Making Allen throw quickly sounds like a good way to neutralize him, but it's not. Not against this specific defense, at least. We sometimes forget Allen has improved tremendously as a pre-snap operator and quick-game surgeon over the years. This is something he has in his bag now, even if it's not the version of him we want to see when we're tuned in on prime time. Allen can be the spread-and-shred guy when that's what the game plan calls for.

Thursday night was definitive proof of that.

It's also not like the Bills' game plan took away any opportunities for Allen to be Allen. Both Allen and Dorsey just picked their spots more carefully.

For example, Allen still got to go into Superman mode on the Dalton Kincaid touchdown. One of Tampa Bay's blitzes finally came through while Dalton was covered on his initial route, but Allen bailed out to his right to find Kincaid still streaking across the field. Allen also took matters into his own hands a few times as a runner, another small part of why his time-to-throw was so slow.

The game plan wasn't just a Buccaneers beater, though. It was a game plan born out of necessity with starting TE Dawson Knox out of the lineup. Kincaid was the team's only active tight end, a very different tight end from Knox.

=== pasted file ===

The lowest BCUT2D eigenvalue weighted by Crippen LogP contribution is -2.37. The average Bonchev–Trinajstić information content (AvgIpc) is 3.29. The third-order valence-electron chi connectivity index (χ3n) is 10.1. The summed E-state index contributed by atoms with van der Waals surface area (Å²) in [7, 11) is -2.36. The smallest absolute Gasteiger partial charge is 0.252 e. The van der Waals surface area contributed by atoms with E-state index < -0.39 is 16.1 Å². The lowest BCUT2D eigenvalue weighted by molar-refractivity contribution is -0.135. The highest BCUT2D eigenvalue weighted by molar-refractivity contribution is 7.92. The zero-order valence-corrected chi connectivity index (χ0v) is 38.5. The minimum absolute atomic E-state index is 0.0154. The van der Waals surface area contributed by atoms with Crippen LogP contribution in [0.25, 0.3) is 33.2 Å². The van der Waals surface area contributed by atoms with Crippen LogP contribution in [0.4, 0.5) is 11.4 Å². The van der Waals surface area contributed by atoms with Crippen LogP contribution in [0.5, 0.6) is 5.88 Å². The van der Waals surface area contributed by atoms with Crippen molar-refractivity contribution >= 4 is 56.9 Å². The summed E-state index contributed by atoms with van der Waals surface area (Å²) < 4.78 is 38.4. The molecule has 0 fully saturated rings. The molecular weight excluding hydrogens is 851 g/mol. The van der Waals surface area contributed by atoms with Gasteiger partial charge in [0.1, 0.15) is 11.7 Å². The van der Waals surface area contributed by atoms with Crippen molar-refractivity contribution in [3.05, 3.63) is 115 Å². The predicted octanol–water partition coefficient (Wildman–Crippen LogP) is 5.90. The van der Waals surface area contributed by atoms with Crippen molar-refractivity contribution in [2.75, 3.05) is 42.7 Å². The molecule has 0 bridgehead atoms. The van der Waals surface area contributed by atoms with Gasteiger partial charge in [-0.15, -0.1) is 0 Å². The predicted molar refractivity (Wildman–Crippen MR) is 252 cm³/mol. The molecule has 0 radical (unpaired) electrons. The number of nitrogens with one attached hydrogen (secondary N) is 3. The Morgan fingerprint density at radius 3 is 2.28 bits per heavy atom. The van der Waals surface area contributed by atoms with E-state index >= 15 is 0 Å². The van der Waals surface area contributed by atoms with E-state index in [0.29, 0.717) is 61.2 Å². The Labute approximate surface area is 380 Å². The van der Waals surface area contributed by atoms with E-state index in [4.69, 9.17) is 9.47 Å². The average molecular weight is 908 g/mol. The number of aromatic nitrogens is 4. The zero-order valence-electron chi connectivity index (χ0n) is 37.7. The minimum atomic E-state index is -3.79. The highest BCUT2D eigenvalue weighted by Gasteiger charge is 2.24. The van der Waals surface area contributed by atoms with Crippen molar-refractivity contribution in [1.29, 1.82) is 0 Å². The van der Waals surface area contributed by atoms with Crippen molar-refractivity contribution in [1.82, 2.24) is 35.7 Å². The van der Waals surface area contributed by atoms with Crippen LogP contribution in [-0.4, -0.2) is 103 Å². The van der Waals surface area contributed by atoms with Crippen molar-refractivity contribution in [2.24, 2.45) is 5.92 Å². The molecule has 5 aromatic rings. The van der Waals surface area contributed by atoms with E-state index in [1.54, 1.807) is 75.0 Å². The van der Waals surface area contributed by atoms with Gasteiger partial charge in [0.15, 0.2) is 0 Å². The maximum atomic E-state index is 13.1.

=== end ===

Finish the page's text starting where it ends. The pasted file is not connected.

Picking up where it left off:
All year long, the Bills have been trying to make this "11.5 personnel" thing work with Knox and Kincaid on the field at the same time. Knox is a bigger body who can add some physicality and be a presence in the run game, while Kincaid is a 240-pound wide receiver who we've all been tricked into calling a tight end. Buffalo's offense had its moments this season because its quarterback is a freak show, but the idealized version of the offense never felt like it was working.

With Kincaid as the only active tight end, Dorsey said, "Screw it." He fully leaned into everything Kincaid is. Kincaid moves like water through the open field and has out-of-this-world ball skills. He also can't block anybody.

Dorsey embraced that and let Kincaid align like a receiver all game. The Bills lived in four-wide and empty formations on passing downs, at times playing Kincaid both in the slot and outside. They didn't pigeonhole him into being the Knox-like tight end he will never be. They let the 240-pound "receiver" they drafted go and be a dang receiver. Kincaid paid off that trust with a solid 6-65-1 line (six catches for 65 yards and a touchdown) in the box score.